A Host for All Kinds of Life
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In an era of rampant, man-made climate chaos, “solastalgia” (the longing and distress experienced by individuals as a response to environmental change/degradation) has emerged as a useful, semi-viral concept — a catch-all term for the pervasive sense that the world as we know it is far from well, and only growing less so. But, for many of us, a problem, a trap, an ineffable hollowness, exists at the very crux of this concept/premise: how can we mourn (or even sense the loss of) that which we have never known? Especially for lifelong urbanites estranged from nature, who nevertheless grasp the severity and complexity of the problem—how might they remember? How might they mourn? Perhaps indirectly—that is to say, in an exploratory and non-dogmatic fashion—Green-House, a project birthed by Olive Ardizoni and now officially a duo project featuring long-time collaborator and confidant, Michael Flanagan, seeks to address this gap in understanding.
Six Songs for Invisible Gardens, the debut Green-House EP whose 2020 release coincided with the depths of Covid-19 “lockdown,” responded to the rampant heartsickness of human and plant life, especially in non-rural areas. The packaging of the cassette release famously included wildflower seeds for the listener to scatter. This gesture (at once simple and daring, especially when one considers the logistical element) exists as testament to the sincerity and seriousness of Ardizoni’s convictions. Music for Living Spaces, the first full-length Green-House LP, followed in 2021— a refinement of the formula that enshrined Six Songs as a cult, eco-ambient hit. Out October 13, 2023 on Leaving Records, they have returned with the LP A Host For All Kinds of Life, a third entry in a series of releases whose titles have incidentally all revolved around the “for” construction: an unofficial canon of offerings, or maybe rather instructions as to how the music contained therein might, could, and should operate in/on the listener’s life and “living space(s).”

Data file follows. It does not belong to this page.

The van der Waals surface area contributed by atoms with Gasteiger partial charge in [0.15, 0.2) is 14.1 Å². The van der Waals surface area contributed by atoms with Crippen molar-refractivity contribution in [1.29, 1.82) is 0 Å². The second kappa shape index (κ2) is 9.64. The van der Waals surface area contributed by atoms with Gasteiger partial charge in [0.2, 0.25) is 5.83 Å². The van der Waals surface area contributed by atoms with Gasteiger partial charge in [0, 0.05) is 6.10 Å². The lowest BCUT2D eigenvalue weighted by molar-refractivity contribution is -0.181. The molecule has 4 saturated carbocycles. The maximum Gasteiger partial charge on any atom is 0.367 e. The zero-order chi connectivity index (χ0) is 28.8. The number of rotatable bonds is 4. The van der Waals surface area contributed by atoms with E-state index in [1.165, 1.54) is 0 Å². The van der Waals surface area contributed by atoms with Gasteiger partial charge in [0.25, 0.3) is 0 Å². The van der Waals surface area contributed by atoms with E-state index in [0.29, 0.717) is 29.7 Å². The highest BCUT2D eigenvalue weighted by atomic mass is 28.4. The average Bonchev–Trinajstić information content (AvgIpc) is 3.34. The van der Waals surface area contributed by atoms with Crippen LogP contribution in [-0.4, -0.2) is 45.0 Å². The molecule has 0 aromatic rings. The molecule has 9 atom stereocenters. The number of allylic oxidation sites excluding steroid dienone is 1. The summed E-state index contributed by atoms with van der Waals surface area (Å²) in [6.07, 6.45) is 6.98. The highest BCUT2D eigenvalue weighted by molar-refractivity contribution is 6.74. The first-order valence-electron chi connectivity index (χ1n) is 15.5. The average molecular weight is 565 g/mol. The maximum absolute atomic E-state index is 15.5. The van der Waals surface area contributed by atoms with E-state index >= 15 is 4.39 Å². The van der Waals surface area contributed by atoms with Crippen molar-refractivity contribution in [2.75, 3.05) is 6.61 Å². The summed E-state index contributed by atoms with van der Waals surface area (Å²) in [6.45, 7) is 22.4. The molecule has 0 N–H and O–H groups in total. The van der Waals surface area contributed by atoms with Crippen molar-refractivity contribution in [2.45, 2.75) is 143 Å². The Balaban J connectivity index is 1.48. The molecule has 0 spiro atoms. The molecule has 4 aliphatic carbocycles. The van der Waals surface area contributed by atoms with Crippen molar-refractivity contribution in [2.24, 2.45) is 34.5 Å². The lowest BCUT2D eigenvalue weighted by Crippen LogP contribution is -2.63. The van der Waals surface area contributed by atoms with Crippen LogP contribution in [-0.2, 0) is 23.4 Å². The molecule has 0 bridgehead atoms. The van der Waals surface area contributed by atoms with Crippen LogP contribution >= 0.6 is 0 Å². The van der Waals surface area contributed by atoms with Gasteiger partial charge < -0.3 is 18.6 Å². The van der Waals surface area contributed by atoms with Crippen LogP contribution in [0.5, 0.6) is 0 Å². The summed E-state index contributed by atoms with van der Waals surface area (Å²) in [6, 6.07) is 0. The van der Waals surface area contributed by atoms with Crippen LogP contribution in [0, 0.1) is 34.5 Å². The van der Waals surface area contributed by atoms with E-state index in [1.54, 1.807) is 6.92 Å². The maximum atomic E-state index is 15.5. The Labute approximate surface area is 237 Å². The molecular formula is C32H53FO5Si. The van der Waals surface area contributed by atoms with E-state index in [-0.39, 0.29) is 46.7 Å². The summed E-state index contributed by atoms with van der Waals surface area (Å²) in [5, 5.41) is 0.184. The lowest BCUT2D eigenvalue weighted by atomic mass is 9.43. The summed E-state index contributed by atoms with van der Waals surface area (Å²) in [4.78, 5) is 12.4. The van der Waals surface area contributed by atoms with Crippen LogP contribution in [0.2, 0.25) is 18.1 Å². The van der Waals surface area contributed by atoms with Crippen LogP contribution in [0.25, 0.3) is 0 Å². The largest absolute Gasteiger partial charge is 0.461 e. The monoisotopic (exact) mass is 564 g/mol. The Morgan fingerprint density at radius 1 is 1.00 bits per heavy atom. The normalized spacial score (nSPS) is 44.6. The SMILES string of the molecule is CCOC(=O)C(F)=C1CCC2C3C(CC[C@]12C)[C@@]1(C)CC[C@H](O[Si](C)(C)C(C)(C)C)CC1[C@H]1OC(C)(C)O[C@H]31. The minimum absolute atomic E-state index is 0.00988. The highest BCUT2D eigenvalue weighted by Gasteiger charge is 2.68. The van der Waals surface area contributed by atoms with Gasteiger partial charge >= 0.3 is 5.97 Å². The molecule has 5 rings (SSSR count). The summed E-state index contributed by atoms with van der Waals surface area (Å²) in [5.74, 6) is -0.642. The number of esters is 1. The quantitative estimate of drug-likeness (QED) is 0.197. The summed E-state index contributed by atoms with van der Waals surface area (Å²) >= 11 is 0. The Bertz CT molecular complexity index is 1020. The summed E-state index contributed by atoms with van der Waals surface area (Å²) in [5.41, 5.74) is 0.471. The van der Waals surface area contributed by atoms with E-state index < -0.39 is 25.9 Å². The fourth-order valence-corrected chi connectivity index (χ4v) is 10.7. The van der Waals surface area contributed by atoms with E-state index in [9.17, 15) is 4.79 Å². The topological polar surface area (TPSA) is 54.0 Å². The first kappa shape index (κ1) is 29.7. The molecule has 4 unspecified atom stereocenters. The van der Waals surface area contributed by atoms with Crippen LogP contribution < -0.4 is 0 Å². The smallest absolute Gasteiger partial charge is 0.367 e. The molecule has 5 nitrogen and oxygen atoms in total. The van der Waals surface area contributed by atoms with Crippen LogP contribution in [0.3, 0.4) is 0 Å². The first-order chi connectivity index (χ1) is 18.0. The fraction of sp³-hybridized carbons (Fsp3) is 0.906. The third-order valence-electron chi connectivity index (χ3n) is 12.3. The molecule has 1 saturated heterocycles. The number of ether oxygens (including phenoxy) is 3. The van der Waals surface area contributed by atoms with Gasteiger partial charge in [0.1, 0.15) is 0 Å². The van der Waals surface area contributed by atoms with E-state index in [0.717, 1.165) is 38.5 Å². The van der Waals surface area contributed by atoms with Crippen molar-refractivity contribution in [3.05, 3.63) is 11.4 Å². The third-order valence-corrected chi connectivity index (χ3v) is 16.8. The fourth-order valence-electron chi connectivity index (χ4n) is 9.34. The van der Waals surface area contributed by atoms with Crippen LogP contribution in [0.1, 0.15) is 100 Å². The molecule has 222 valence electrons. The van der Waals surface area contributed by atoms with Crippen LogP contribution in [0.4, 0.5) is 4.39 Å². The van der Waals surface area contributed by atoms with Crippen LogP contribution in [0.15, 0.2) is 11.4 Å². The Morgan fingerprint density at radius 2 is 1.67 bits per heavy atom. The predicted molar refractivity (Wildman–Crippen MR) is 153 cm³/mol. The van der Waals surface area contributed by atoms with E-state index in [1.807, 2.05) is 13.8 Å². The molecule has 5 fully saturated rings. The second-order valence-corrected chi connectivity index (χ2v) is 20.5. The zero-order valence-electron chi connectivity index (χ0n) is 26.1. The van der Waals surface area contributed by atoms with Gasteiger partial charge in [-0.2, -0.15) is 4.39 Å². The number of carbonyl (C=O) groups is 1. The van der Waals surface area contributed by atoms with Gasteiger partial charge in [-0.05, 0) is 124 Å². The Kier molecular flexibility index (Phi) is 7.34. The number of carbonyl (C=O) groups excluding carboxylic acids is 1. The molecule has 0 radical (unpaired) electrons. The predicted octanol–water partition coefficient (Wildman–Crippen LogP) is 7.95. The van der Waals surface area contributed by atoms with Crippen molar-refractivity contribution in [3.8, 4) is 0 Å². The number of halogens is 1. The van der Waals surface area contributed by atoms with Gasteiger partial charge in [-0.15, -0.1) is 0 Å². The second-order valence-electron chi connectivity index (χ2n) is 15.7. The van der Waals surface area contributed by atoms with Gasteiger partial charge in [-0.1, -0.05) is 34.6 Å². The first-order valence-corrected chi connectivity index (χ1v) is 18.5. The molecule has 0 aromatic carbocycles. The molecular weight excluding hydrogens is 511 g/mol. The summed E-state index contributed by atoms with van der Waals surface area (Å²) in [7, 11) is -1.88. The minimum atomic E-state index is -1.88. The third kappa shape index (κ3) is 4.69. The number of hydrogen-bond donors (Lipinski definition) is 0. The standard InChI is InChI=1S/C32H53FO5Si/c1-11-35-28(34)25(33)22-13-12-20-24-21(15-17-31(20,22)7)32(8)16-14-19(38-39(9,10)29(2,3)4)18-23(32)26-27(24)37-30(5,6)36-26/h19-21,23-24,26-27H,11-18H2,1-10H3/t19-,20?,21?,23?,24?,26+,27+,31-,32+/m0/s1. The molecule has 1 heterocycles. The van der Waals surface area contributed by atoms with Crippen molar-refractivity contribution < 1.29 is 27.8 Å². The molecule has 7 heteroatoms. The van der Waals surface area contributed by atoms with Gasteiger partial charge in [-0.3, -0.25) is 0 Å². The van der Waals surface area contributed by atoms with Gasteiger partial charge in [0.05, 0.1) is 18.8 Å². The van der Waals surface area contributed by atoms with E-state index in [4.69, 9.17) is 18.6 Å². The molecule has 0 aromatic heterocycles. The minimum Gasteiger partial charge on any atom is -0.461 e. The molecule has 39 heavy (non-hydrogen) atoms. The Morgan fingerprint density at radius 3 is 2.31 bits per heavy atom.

Decidedly the most expansive Green-House release — one need only consider the LP’s title and the kaleidoscopic, fractal cover art designed by Flanagan—A Host For All Kinds of Life troubles the very notion of “ambient music,” a category with whom Green-House has always existed in some degree of tension. What if a song’s seeming softness constitutes its biting edge? What if easeful, contemplative pleasure can radically alter our mindset? Our very role as worldly subjects? Drawing on the works of Lynn Margulis and our burgeoning understanding of the evolutionary role of biological mutualism (associations between species in which both species benefit), A Host For All Kinds of Life is a deeply entrenched and politically grounded song suite. And there are indeed discrete songs here, with defined structure, momentum, and sway; see the gilded, sixties-evoking melodic arabesque of the record’s ninth and penultimate track, “Everything is Okay” (which incidentally ends with the release’s only human voice—a tender message left for Ardizoni by their mother).
In conversation, Ardizoni speaks often of the centrality of joy—that Green-House’s very existence can be traced to a conscious decision they made to not only choose joy as an act of rebellion, but to find that joy in whatever plant life they could access in their immediate environment. In this sense, all of Green-House’s releases (and A Host for All Kinds of Life especially) embody a radicality that may elude the casual or first-time listener. To choose, model, and express joy in an ailing world requires courage, a courage that must be jealously guarded and constantly replenished. A Host For all Kinds of Life encourages the listener to slow down, take stock, tune in to the more-than-human world around them, and gather their courage and joy in light of the uncertainty to come.